NPPE Breed Library Info Page

Laekenois

laekenois

The Laekenois dog is a medium-sized/large, rough-haired breed that appears square in outline. The weatherproof coat comes in reddish with black shading mainly on the muzzle and tail. Adult dogs should measure between 61-66cm and females between 56-61cm. They weigh between 27.5-28.5kg.

laekenois
  • Category size: Large
  • Grooming requirements: Once a week
laekenois
  • Shedding: Little
  • Allergies: No
  • Noise: Not too noisy
  • Dog Group Kennel Club: Pastoral
laekenois
  • Alone: 1 to 3 hours
  • Other pets: Medium
  • Stability as a guard: High

Origin

As a pet, he is a devoted companion; he does not like to be separated from his family, preferring to join in with all activities. Affectionate with his loved ones, he is naturally protective of his home and family – an instinct that appears naturally and does not need to be encouraged. Early socialisation is vital with all dogs with guarding tendencies, including the Laekenois, especially as he can be problematic with other dogs if lacking positive early experiences.

Personality

As with many breeds, all varieties of the Belgian can suffer from hereditary eye disorders, and hip dysplasia (a condition that can lead to mobility problems). Eye testing and hip scoring of dogs prior to breeding is therefore important

Health

As with many breeds, all varieties of the Belgian can suffer from hereditary eye disorders, and hip dysplasia (a condition that can lead to mobility problems). Eye testing and hip scoring of dogs prior to breeding is therefore important.

Exercise

The Laekenois needs two hours-plus of daily exercise and mental stimulation. Highly trainable, he can excel at agility, obedience and other canine 'sports'. They are very active dogs and should not be considered as pets if they are to be left alone all day.

Nutrition

Large breed dogs, as well as having large appetites, benefit from a different balance of nutrients including minerals and vitamins compared to smaller-breed dogs.

Grooming

Large breed dogs, as well as having large appetites, benefit from a different balance of nutrients including minerals and vitamins compared to smaller-breed dogs.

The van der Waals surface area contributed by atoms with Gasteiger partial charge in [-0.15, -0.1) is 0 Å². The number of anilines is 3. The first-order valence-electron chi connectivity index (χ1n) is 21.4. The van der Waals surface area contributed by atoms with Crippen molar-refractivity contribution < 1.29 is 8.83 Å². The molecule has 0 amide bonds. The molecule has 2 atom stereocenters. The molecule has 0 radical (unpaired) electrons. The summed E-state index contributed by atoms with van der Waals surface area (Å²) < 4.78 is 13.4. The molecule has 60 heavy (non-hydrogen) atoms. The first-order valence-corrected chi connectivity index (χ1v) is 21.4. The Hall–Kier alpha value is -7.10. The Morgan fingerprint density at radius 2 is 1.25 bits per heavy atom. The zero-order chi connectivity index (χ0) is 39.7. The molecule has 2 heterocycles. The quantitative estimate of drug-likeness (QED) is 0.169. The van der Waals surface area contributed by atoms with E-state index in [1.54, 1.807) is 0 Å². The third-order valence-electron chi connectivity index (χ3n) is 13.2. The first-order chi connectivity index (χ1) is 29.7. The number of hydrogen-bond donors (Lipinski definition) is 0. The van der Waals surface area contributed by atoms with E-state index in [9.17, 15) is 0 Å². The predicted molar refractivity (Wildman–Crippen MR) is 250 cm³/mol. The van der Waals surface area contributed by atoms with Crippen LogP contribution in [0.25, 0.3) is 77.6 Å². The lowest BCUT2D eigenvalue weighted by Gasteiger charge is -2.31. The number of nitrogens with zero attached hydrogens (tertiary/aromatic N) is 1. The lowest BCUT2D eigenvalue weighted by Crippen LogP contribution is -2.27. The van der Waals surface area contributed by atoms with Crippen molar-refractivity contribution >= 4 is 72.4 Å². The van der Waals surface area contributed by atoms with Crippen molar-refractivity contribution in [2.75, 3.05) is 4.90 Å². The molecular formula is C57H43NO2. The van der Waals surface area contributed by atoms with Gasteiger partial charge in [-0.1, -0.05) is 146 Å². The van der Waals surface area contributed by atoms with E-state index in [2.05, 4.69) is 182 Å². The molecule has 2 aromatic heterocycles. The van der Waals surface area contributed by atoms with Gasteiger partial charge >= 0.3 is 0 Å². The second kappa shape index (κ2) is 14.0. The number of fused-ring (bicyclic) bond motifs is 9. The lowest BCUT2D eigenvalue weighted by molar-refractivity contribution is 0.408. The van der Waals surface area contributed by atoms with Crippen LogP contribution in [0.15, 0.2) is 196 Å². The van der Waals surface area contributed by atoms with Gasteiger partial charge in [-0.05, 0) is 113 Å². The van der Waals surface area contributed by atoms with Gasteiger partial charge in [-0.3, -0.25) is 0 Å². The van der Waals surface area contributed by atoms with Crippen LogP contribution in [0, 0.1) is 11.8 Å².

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Is this the right dog breed for you?

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What to Consider next

Adoption

It is incredibly fulfilling to adopt a dog from an animal shelter or rescue organization. It often means offering them a second chance in life. There are many dogs waiting for a loving family, a forever home. Reputable centers will be very careful about matching the right people with the right dogs. Staff learns all they can about the dogs they take in, and will spend time getting to know you, your family and your lifestyle, before they match you with any of their dogs. They’ll also be happy to give you advice and answer any questions you might have before and after the adoption.

Finding a good breeder

If your heart is set on a pedigree puppy, then your best bet is to find a reputable breeder. Contact The Kennel Club or a breed-club secretary who may have a list of litters available, or should be able to put you in contact with breeders in your area. Try to choose a breeder who is part of the Kennel Club’s assured breeder scheme.Visit dog shows to meet breeders in person and inquire about availability of pups of your chosen breed.

Welcoming your dog home

Whether you’re bringing home a tiny puppy or rehoming an adult dog, this is a hugely exciting time for everyone. While you’re waiting for the big day you might need to distract yourself, so luckily there are a few things you need to sort out before you welcome your new arrival. Click here for more information